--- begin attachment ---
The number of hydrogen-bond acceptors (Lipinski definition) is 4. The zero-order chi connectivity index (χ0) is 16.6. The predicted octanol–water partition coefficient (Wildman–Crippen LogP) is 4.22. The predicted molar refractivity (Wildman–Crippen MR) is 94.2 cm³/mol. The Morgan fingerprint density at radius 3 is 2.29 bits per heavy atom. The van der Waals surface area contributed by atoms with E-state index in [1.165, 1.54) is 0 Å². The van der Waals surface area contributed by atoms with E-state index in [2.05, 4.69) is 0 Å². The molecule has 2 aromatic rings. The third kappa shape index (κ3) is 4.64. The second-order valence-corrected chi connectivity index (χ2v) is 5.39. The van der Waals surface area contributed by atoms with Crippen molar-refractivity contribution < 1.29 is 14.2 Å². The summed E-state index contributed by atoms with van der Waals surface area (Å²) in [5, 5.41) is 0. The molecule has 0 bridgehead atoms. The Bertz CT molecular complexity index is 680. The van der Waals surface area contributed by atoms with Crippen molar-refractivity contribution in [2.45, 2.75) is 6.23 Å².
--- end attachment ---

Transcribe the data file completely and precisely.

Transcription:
The number of hydrogen-bond acceptors (Lipinski definition) is 4. The zero-order chi connectivity index (χ0) is 16.6. The predicted octanol–water partition coefficient (Wildman–Crippen LogP) is 4.22. The predicted molar refractivity (Wildman–Crippen MR) is 94.2 cm³/mol. The Morgan fingerprint density at radius 3 is 2.29 bits per heavy atom. The van der Waals surface area contributed by atoms with E-state index in [1.165, 1.54) is 0 Å². The van der Waals surface area contributed by atoms with E-state index in [2.05, 4.69) is 0 Å². The molecule has 2 aromatic rings. The third kappa shape index (κ3) is 4.64. The second-order valence-corrected chi connectivity index (χ2v) is 5.39. The van der Waals surface area contributed by atoms with Crippen molar-refractivity contribution < 1.29 is 14.2 Å². The summed E-state index contributed by atoms with van der Waals surface area (Å²) in [5, 5.41) is 0. The molecule has 0 bridgehead atoms. The Bertz CT molecular complexity index is 680. The van der Waals surface area contributed by atoms with Crippen molar-refractivity contribution in [2.45, 2.75) is 6.23 Å².